An estate plan not only provides a plan for your assets but also benefits you greatly at the end of your life and your loved ones after your death. You can save your family members and loved ones a lot of time, stress, and money simply by having a legally enforceable and effective estate plan.
Basics of an Estate Plan
The main aspects of an estate plan are:
- A living will
- A trust
- Durable power of attorney
- Medical power of attorney
These documents provide for end-of-life decisions if you become incapacitated and protect your family from the probate process. They also put into place care of minor children. These documents are useful to create during adulthood and continually update after any major life changes. There are several benefits to creating a comprehensive estate plan.
Saving Your Family Time and Money
Without a valid estate plan, your assets after death enter probate court. This is the process of the state of Kansas determining what happens to assets and property after death. Decisions will be made by courts and executors who you didn’t appoint and who are unaware of your interests. They may give your estate to beneficiaries you wouldn’t name.
Even if your estate does end up in the hands of those you wanted to inherit from you, it will take time before they can receive the benefits of your estate. Probate is a long process and can take years. Probate is also expensive. That means that many of the financial benefits you wanted your beneficiaries to receive are cut into by the probate process.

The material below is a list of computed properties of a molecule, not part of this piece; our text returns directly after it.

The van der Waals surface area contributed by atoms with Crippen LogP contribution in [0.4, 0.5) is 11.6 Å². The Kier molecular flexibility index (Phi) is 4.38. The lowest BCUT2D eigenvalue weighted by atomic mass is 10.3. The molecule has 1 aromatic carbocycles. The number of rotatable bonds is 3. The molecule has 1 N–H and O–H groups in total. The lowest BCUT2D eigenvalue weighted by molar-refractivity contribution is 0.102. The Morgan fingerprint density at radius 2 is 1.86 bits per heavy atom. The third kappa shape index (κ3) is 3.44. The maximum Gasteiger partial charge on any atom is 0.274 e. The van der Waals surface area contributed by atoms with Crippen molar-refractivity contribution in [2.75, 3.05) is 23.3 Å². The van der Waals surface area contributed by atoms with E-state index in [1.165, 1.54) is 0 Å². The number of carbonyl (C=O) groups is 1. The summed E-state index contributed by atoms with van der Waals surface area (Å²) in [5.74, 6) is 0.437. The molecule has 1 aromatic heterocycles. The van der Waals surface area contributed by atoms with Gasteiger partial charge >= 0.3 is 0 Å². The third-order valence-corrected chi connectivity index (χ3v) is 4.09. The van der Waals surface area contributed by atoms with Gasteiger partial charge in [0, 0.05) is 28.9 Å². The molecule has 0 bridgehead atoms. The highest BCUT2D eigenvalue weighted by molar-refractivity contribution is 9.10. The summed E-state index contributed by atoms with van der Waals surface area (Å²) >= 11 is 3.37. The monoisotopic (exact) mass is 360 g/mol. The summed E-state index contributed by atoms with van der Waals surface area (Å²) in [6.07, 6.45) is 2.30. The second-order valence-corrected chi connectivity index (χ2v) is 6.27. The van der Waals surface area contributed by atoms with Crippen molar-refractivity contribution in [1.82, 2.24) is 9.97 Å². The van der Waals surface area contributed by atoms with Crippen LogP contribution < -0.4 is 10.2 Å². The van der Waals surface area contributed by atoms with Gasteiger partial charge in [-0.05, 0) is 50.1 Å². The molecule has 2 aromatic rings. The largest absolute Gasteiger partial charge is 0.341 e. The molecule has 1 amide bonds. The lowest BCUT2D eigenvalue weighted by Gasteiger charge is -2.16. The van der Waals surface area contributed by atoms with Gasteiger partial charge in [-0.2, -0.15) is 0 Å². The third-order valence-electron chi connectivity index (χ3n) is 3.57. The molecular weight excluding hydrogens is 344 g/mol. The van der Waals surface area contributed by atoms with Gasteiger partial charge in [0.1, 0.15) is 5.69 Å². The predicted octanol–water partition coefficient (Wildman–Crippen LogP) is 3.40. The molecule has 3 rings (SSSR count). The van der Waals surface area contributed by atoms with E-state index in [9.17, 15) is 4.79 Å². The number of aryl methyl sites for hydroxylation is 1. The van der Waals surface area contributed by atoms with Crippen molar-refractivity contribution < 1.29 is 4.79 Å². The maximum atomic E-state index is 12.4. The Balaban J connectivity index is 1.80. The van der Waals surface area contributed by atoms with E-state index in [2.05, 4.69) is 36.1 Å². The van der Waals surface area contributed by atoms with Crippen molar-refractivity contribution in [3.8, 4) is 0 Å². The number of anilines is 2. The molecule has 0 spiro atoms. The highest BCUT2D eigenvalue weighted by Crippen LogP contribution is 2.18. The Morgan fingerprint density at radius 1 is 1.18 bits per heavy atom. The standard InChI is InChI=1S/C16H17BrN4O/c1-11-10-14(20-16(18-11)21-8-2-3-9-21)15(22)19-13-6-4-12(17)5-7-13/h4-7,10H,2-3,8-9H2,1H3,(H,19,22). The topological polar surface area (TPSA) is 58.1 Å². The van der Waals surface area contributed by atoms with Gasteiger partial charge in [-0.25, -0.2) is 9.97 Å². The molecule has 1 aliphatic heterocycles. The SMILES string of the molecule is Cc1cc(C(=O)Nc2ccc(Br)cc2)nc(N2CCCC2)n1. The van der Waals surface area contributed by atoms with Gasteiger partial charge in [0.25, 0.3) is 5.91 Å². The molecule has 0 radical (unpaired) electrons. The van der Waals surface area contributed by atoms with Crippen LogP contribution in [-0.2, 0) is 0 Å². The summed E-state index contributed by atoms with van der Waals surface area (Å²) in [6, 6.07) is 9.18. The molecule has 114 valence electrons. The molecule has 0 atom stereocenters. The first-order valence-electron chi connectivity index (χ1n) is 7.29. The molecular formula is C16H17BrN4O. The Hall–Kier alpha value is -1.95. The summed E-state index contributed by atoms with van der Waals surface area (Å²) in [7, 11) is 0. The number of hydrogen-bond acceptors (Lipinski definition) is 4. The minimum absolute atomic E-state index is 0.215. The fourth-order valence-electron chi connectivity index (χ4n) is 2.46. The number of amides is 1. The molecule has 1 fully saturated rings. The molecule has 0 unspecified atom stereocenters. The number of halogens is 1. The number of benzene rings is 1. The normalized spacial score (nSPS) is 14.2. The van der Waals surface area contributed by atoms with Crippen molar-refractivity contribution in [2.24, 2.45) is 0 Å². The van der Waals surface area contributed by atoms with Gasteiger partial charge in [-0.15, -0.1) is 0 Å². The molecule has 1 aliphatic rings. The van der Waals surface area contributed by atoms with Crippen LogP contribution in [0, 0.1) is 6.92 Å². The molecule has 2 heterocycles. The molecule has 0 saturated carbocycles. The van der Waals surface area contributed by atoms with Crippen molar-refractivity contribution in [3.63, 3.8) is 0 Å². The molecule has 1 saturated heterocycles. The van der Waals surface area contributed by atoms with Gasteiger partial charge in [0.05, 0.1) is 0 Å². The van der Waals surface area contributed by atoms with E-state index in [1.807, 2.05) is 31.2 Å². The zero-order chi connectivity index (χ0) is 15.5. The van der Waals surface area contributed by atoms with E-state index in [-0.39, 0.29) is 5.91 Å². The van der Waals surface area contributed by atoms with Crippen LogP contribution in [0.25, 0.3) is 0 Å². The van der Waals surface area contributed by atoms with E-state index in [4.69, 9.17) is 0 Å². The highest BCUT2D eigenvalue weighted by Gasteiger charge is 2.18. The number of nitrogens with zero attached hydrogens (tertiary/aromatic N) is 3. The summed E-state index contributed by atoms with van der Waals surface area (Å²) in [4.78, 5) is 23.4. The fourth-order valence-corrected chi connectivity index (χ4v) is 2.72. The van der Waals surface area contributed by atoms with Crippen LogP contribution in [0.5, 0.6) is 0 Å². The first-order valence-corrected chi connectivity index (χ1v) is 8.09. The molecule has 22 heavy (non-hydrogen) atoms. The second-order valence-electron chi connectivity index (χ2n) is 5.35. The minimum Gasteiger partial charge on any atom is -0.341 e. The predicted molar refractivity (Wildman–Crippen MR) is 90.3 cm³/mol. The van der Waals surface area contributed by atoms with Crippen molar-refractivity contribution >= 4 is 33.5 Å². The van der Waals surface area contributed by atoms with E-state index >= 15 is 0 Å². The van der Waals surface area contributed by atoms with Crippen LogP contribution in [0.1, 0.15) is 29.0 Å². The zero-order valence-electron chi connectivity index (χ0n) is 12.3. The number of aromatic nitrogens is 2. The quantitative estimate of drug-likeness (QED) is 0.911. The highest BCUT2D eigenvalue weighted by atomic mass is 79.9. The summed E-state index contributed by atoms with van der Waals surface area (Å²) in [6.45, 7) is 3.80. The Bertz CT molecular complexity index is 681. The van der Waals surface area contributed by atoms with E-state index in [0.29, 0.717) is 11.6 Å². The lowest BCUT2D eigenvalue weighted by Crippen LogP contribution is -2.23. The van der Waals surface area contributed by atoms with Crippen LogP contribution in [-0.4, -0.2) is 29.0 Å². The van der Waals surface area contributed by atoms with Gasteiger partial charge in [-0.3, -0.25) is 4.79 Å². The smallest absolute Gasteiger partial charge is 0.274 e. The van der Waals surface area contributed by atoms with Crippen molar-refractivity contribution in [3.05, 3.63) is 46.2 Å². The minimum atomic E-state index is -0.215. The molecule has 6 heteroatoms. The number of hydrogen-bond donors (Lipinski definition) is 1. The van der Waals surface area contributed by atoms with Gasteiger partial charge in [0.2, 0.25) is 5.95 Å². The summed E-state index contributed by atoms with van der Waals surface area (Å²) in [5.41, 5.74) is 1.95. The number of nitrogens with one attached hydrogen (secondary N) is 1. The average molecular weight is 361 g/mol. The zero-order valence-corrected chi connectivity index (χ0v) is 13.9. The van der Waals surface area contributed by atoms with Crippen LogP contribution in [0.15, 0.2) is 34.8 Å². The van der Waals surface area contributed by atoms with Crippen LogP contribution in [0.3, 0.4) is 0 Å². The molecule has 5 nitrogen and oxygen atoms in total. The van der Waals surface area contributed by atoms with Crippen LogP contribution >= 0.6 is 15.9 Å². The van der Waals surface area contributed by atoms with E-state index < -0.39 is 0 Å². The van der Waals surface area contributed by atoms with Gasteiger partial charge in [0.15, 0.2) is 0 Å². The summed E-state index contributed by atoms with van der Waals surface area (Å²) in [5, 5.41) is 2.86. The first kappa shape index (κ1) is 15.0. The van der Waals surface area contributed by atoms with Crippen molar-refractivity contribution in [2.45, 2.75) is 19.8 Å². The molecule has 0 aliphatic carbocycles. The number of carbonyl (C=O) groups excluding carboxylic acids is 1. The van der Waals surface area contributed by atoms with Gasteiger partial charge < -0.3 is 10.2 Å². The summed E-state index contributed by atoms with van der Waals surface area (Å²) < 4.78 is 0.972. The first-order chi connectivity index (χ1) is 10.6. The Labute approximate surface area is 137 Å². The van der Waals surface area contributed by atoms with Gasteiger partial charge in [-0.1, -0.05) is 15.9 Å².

An estate plan also allows you to determine who cares for any minor children you have. The loss of a parental figure is always going to be hard on children, but it can be worse without the constancy of another guardian. Many members of the family may disagree about who should raise your children, creating a stressful environment. You only have control over who cares for your children by creating a legally valid estate plan.
Protect Your Interests at the End of Your Life
A comprehensive estate plan includes the durable power of attorney and the medical power of attorney. Both of these documents explain the care of you and your finances if you are incapacitated in a medical emergency. Few people anticipate being incapacitated, but emergencies do happen, especially as people reach the end of their life.
- Durable Power of Attorney: This document designates someone in your life to handle financial decisions, such as paying bills, managing accounts, and other routine matters. This person may be a family member, loved one, or professional.
- Medical Power of Attorney: This document puts a person in charge of decisions about your medical and health care, as well as personal decisions.
Additional documents included with medical power of attorney can designate where you would like to receive healthcare and other wishes regarding your medical care.
Without these decisions in an estate plan, your family and loved ones may have to go through the court to gain the ability to make these important decisions. This costs your family time and money at a highly stressful and time-sensitive time.
Protecting Your Assets